Here’s what fascinates me: The openings we suggest that you avoid actually evolve out of a writer’s good intentions. In this case, writers know that starting with dialogue can be a very dynamic way to open a story. Dialogue is inherently more energetic than a description-of-the-setting opening, and if done well, a dialogue-heavy opening can reveal a lot about character(s).
47 Killer Tips All Writers Need When Their Creativity Goes AWOL
Good list on the Write to Done blog.
Scary, isn’t it?
Behind which all your great words are waiting. Waiting to be released, to fly away, to change the world.
Scary because that wall appeared from nowhere.
One minute you were on such a flow. Ideas flew out of your head faster than your fingers could turn them into words.
And then suddenly… nothing.
Author Despair—What To Do When You Feel Like All Is Lost
And on a similar theme, a post by Kristen Lamb.
If you are taking this writing thing at ALL seriously, you are going to feel jealousy. There is nothing wrong with this. When it is wrong is when we fail to recognize it and inadvertently begin feeding it.
Maybe you’ve been at this writing thing for many years and that newbie you encouraged to attend your writing group landed a sweet book deal her first try. Sure, there can come a point where you are genuinely happy for her, but that will only come after the initial gut punch of Her? Really? Why not me?
This Is Our Work: What Star Trek Asks of Us
You should have expected there’d be a post about Star Trek in its 50th anniversary month.
Until one day, something magic happened—I forgot my copy of Diane Duane’s Star Trek novel, The Wounded Sky, in English class and one of those blonde girls, Lisette, picked it up and told me, excitedly, she loved that book. We traded our other favorites: The Final Reflection, Uhura’s Song, The Romulan Way, Dwellers in the Crucible, Ishmael, The Prometheus Design, Triangle. Many of our favorite Trek novels shared similar themes: attempting to understand alien cultures, to find ways to connect and avoid the lurking potential for violence. Lisette quickly became one of my best friends. It’s a very Star Trek story—two people from different worlds, coming together in shared delight. Infinite diversity in infinite combinations.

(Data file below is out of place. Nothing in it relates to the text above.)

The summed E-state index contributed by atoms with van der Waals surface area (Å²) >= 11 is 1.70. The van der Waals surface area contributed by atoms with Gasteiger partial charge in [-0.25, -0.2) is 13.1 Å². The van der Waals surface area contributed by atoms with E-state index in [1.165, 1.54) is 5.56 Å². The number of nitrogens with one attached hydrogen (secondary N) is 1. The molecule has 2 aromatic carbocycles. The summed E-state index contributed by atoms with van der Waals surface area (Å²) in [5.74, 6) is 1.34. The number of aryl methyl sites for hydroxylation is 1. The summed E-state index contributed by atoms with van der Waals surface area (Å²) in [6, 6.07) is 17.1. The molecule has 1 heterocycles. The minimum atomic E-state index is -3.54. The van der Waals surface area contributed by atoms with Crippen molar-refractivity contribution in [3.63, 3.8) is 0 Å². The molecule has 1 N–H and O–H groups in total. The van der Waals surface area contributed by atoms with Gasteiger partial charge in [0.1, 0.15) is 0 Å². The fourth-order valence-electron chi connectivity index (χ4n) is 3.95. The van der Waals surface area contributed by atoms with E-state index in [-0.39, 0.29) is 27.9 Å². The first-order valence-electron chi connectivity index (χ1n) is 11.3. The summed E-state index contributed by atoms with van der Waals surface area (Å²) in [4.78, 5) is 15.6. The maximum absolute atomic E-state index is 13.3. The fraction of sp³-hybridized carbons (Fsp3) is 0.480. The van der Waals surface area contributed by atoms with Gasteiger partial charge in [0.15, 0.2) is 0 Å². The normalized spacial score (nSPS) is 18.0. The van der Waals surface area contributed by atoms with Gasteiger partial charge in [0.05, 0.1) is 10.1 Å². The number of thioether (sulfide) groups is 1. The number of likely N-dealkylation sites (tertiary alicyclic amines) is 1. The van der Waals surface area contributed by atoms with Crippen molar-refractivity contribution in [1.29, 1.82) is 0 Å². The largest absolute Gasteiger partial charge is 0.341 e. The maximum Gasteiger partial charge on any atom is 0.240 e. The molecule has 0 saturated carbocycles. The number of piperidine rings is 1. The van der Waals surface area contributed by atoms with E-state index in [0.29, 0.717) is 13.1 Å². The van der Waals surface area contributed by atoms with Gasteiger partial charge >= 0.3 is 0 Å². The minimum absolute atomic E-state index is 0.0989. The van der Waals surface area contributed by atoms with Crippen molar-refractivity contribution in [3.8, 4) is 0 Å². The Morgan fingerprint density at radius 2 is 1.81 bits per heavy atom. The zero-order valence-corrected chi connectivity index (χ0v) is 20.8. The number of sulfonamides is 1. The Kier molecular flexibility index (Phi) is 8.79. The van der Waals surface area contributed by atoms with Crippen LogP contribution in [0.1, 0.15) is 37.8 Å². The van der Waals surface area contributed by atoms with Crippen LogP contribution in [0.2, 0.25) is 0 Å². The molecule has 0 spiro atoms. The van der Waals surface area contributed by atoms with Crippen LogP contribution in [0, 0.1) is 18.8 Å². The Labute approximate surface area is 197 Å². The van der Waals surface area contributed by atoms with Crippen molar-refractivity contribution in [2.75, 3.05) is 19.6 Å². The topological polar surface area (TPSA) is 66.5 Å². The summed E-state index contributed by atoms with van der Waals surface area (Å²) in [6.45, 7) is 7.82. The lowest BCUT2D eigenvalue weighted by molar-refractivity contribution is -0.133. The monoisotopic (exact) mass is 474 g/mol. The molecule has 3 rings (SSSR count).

5 Common Plotting Mistakes to Avoid When You’re Writing a Novel
By Janice Hardy, thewritelife.com
1. More premise than plot
A great idea is a wonderful thing, but it takes more than a premise to create a plot.
Many novels fail because all they are is a premise.
For example, “Four siblings go through a magical wardrobe into another world” is a concept with lots of potential, but there’s no plot to be found. It’s what the siblings do once they get to that magical world that creates the plot.
How to Find Time to Write When You’re 7 Kinds of Busy
Liam Livings on how he gets so much done!
If you want to write a book and you’re waiting for the right time to write it – for an expanse of time when you can close your eyes slowly and wait for the muse to join you so you can write – then, believe me, you’ll be waiting a long time.
Plus, if you’re waiting until you’re in the perfect room, with the perfect light, and the perfect sounds around you so you can write, again, you’re pretty much screwed if you work full time, or have any other life responsibilities (caring etc).